What Do White Matter Hyperintensities Really Represent?
See related article, pages 600–606.
White matter hyperintensities and small, incidentally found brain infarcts are common findings on MRI, especially in old people, usually regarded as surrogates of small vessel disease. Debette and colleagues have studied the significance of such changes in upper middle-aged persons using the Framingham Offspring cohort. Volumetric brain MRI and neuropsychological testing were performed in 2229 participants with a mean age of 62 years that were prospectively controlled for incident stroke, dementia, and mortality. The incidence of mild cognitive impairment was assessed in 1694 persons who underwent a second neuropsychological evaluation. Outcomes were subsequently related to the MRI findings.
The prospective setting in a large and slightly younger population is an obvious strength of this study as is the quantitative measurement of the white matter changes. On the other hand, the MRI-defined brain infarcts are not stratified according to number and size, which may be envisioned as a weakness. Lacunar infarcts have recently been shown to be dynamic in that they increase in both prevalence and size with aging,1 and it is likely that many large lacunes in an individual of a certain age have a more significant impact as compared with 1 single, small lacune in an age-matched control subject. Regarding the imaging material, the authors have unfortunately chosen to show segmented, heavily postprocessed images instead of original T2-weighted images. This makes it difficult for the reader to fully appreciate especially the described white matter alterations and relate them to what can be seen in daily practice.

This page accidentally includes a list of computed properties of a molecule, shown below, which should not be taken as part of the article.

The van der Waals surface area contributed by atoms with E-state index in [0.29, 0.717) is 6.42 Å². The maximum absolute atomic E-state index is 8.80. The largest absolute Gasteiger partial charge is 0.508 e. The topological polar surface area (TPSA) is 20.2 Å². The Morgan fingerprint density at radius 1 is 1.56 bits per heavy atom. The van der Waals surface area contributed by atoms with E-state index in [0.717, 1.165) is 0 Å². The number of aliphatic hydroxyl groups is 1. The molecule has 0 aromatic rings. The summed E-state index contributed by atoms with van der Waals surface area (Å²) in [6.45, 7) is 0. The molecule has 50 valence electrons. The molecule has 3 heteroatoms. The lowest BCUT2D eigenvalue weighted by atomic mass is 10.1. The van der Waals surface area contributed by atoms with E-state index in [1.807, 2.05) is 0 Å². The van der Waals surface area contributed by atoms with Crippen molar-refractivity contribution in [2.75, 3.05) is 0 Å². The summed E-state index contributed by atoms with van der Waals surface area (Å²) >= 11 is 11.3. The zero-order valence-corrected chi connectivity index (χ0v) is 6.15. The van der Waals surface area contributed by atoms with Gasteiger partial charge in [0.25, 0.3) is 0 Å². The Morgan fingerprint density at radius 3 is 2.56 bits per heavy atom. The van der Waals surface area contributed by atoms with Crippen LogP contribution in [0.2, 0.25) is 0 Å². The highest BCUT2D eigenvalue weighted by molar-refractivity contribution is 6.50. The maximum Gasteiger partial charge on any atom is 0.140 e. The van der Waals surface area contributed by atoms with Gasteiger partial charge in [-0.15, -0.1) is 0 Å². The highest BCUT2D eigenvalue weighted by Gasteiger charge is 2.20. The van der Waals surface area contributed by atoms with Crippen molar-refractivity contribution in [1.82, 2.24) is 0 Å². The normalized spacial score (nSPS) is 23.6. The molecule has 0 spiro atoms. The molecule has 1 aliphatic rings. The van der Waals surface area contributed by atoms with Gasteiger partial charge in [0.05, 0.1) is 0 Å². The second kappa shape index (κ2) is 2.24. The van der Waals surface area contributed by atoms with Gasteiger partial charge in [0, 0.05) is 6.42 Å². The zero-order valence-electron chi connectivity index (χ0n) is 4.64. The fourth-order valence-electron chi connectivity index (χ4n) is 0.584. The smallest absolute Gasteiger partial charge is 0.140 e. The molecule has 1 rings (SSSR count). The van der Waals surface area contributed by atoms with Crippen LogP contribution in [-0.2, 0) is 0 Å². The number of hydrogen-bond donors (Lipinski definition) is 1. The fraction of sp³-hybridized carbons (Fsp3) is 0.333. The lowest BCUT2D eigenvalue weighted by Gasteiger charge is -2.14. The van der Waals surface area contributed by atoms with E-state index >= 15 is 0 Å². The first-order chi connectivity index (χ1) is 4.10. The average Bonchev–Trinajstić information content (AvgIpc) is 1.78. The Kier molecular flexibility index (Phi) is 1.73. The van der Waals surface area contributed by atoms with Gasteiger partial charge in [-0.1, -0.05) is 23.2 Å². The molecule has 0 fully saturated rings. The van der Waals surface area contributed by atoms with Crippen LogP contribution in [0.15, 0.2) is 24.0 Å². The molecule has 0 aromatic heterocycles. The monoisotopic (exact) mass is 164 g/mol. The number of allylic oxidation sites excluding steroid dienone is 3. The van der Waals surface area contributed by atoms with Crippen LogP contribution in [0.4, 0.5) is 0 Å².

The finding that brain infarcts and white matter hyperintensities may predict incident stroke, mild cognitive impairment, and dementia as well as increasing the risk of mortality is highly expected both based on previously published articles and on what is commonly believed.
Although convincingly shown, it can be questioned how newsworthy these findings are for the neurological and neuroradiological communities. Conversely, it is very interesting that the association of white matter hyperintensities with cognition impairment was independent of vascular risk factors, interim stroke, and brain infarcts and that it was found only in individuals >60 years of age. In addition, the association of white matter hyperintensities, but not brain infarcts, with mortality was also independent of vascular risk factors although it became weaker after adjustments for interim dementia and stroke. So, it might be concluded that an elderly person with no vascular risk factors or disease may still have white matter hyperintensities associated with cognitive deficits and be at a slightly higher risk for mortality also from other causes than dementia and stroke.
White matter hyperintensities and lacunar infarcts are usually thought to be concomitant expressions of arteriolosclerotic disease.1 These results indicate that white matter hyperintensities in certain individuals may also represent something else besides the generally accepted concept of small vessel disease or be the very initial phase of such sclerosis that in combination with some other mechanism can affect cognition and to some extent mortality. For instance, no major study has so far in this context investigated the possibility of vascular pathology also on the venous side, and, indeed, the effect of white matter hyperintensities on cognition has been shown to vary substantially between individuals indicating a diversified level of tolerance.2 I hope that the authors will continue their efforts in trying to elucidate what such white matter abnormalities really represent and how they can be used for diagnostic and therapeutic purposes.
The opinions in this editorial are not necessarily those of the editors or of the American Heart Association.
Chen X, Wen W, Anstey KJ, Sachdev PS. Prevalence, incidence, and risk factors of lacunar infarcts in a community sample. Neurology. 2009; 73: 266–272.
Brickman AM, Siedlecki KL, Muraskin J, Manly JJ, Luchsinger JA, Yeung LK, Brown TR, Decarli C, Stern Y. White matter hyperintensities and cognition: testing the reserve hypothesis. Neurobiol Aging. 2009 Nov 17 [Epub ahead of print].